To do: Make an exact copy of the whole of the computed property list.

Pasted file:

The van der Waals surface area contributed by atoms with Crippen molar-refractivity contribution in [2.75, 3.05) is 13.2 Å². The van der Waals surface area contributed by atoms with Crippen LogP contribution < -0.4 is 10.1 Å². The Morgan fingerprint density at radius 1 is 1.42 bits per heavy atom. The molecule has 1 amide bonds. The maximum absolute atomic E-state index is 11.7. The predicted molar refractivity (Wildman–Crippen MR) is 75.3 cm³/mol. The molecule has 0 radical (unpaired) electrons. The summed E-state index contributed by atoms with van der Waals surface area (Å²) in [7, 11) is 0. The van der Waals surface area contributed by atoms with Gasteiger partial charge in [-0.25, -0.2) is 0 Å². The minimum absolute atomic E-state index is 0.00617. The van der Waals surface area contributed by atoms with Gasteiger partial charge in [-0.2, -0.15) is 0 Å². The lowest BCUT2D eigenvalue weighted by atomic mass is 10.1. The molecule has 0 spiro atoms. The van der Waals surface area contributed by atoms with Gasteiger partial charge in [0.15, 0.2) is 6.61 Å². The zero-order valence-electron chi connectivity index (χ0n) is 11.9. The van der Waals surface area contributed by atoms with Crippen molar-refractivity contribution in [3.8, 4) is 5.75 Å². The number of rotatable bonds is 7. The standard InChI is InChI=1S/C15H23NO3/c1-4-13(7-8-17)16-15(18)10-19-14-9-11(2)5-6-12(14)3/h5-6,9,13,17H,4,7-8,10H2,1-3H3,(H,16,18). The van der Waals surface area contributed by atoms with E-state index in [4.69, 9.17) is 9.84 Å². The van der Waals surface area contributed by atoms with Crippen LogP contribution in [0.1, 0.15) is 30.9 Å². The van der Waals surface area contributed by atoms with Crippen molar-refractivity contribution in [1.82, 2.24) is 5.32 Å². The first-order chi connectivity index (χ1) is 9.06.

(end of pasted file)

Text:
The van der Waals surface area contributed by atoms with Crippen molar-refractivity contribution in [2.75, 3.05) is 13.2 Å². The van der Waals surface area contributed by atoms with Crippen LogP contribution < -0.4 is 10.1 Å². The Morgan fingerprint density at radius 1 is 1.42 bits per heavy atom. The molecule has 1 amide bonds. The maximum absolute atomic E-state index is 11.7. The predicted molar refractivity (Wildman–Crippen MR) is 75.3 cm³/mol. The molecule has 0 radical (unpaired) electrons. The summed E-state index contributed by atoms with van der Waals surface area (Å²) in [7, 11) is 0. The van der Waals surface area contributed by atoms with Gasteiger partial charge in [-0.25, -0.2) is 0 Å². The minimum absolute atomic E-state index is 0.00617. The van der Waals surface area contributed by atoms with Gasteiger partial charge in [-0.2, -0.15) is 0 Å². The lowest BCUT2D eigenvalue weighted by atomic mass is 10.1. The molecule has 0 spiro atoms. The van der Waals surface area contributed by atoms with Gasteiger partial charge in [0.15, 0.2) is 6.61 Å². The zero-order valence-electron chi connectivity index (χ0n) is 11.9. The van der Waals surface area contributed by atoms with Crippen molar-refractivity contribution in [3.8, 4) is 5.75 Å². The number of rotatable bonds is 7. The standard InChI is InChI=1S/C15H23NO3/c1-4-13(7-8-17)16-15(18)10-19-14-9-11(2)5-6-12(14)3/h5-6,9,13,17H,4,7-8,10H2,1-3H3,(H,16,18). The van der Waals surface area contributed by atoms with E-state index in [4.69, 9.17) is 9.84 Å². The van der Waals surface area contributed by atoms with Crippen LogP contribution in [0.1, 0.15) is 30.9 Å². The van der Waals surface area contributed by atoms with Crippen molar-refractivity contribution in [1.82, 2.24) is 5.32 Å². The first-order chi connectivity index (χ1) is 9.06.